As a junior, his usage rate went up, slightly (21.8 percent), while his offensive rating and true shooting (55.2 TS%) numbers jumped, too. It certainly helps that he got to the line more — 5.4 free throw attempts per 40 minutes (79.6 FT%). That said, he also posted a turnover rate on pick-and-roll possessions just under 22 percent, which is way too high. (Can he knock that down this season? The answer to that looms large.)

On spot-up no-dribble jumpers, though, Childress was sensational: 1.4 points per possession (69.4 eFG%), which ranked fifth in the ACC — behind Ty Jerome, Ty Outlaw, Markell Johnson and Coby White.

Brown, on the other hand, bounced back from an up-and-down freshman year with a respectable sophomore season. The 3-pointer remains a lost art for Brown (33 3P% for his career), but he shot 58 percent at the rim and 84 percent from the free throw line — while posting a sub-15 percent turnover rate.

It’d be nice if Brown — at 6-foot-5, 215 pounds — could use his size and handle to get into the paint and draw contract more frequently. He’s averaged under three free throw attempts per 40 minutes in his career, and so far he’s shown to be more comfortable pulling up for midrange looks. According to Bart Torvik’s data, Brown is a career 38.5 percent shooter on 2-point attempts (182 2PA) away from the rim — with the vast majority of his makes coming unassisted.

After his redshirt season in 2018-19, Charlotte transfer Andrien White should provide spot-up support next to Childress and Brown.

Elsewhere, Wake Forest and Manning need several young players to take the proverbial next step. Oliver Sarr is an intriguing prospect — a 7-footer who can protect the rim (5.4 percent block rate) while also stepping away to hit a jumper. He made strides as a sophomore, but is he ready for another leap? (His defensive awareness in space needs to get way better, too.)

Two other sophomores return with plenty of interest, too — Isaiah Mucius and Sharone Wright (53 eFG% out of the pick-and-roll).

Both players offer length; Mucius, especially, is a tantalizing prospect due to his length (6-foot-8) and positional versatility. A former top-100 recruit, Mucius posted a 1.4 percent block rate and a 1.0 percent steal rate. That’s nothing to write home about, but if he could nudge one or both of those numbers above two percent, it’d be a significant boon for Wake Forest.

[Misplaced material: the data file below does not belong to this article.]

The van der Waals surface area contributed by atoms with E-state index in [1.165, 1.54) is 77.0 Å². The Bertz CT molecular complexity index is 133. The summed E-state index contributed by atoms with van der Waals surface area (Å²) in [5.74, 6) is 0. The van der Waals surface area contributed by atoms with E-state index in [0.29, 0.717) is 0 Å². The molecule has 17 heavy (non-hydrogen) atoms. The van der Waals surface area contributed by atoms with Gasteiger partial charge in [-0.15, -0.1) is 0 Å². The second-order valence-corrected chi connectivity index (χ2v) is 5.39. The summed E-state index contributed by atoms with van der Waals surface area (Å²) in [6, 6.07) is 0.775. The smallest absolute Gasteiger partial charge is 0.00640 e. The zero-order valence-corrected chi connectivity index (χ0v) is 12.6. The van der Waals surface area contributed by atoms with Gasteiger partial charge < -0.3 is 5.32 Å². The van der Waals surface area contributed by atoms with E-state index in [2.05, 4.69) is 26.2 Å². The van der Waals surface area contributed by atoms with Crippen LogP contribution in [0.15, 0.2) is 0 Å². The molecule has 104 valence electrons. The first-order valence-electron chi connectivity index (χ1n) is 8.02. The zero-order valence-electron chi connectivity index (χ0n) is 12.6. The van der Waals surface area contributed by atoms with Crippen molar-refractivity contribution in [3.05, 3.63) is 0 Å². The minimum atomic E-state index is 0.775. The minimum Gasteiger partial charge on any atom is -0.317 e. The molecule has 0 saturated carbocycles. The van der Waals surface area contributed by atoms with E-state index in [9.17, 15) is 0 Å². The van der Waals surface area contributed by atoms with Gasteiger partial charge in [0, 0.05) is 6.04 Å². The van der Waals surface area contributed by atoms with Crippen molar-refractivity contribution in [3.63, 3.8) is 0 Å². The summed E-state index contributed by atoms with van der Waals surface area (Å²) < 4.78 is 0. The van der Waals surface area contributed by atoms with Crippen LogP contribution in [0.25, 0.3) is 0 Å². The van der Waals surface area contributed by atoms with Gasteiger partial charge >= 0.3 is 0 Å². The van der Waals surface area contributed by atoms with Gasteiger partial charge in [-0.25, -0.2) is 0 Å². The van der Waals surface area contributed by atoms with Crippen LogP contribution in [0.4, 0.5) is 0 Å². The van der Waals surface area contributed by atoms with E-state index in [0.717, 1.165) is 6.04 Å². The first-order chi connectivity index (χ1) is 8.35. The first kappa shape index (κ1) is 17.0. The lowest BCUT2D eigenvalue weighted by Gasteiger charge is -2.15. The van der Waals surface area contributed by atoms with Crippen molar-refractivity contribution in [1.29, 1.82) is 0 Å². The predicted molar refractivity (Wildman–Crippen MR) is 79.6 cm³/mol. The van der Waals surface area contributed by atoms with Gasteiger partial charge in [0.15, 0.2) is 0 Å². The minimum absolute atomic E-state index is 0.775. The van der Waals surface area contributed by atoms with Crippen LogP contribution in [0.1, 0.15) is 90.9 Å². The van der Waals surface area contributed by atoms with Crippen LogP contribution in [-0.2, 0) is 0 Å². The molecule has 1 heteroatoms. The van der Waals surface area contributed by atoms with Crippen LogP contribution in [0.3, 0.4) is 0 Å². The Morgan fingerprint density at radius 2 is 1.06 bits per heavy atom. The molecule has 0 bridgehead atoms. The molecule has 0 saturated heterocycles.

11. Syracuse

Syracuse is yet another program that’s in transition. In the 2018-19 season, Syracuse’s bench accounted for less than 27 percent of the team’s minutes, per KenPom. Well, of those man guys in Syracuse’s rotation, most are gone: Tyus Battle, Oshae Brissett, Paschal Chuwku and Frank Howard. That said, some decent talent returns for Jim Boeheim, including his son.

At the top of that list is veteran wing Elijah Hughes. After a redshirt season in 2017-18, Hughes (56.5 TS%) joined the rotation and quickly made an impact. According to Synergy, Hughes scored 202 points on spot-up possessions last season — third most in the ACC: 1.04 points per possession (53 eFG%). Over 78 percent of his 3-pointers were assisted on.

Hughes was one of eight ACC players to finish with a three percent block rate and a two percent steal rate. He was joined on that list by Zion Williamson, and 2-3 zone-bound teammates Chukwu and Marek Dolezaj (an important player next season).

Buddy Boeheim experienced a strong back half to his freshman season. At the start of ACC play, his minutes jumped (16 per games), as did his usage — 19.9 percent — and efficiency (59.9 eFG%). Over 75 percent of his field goal attempts in conference action were of the 3-point variety: 33-of-81 (40.7 3P%).

A strong and deep recruiting class joins the fold; there’s hope that 4-star signees Brycen Goodine and Quincy Guerrier can help replace some of lost production. However, Syracuse fans must also wonder: can Jalen Carey shrug off a tough freshman season (34.1 percent turnover rate) and play up to his lofty prep basketball expectations?

Carey has talent and a good frame for a guard, though it wouldn’t hurt to add some weight. There’s plenty of ability; he just needs more reps handling the ball, which is something he got during a recent basketball excursion to Greece.

Tre Jones will make a lot of ball handlers look bad. Heck, he gave Coby White and Shamorie Ponds fits last season. However, what he did to Carey was downright cruel. For Syracuse, though, this could be something to build on.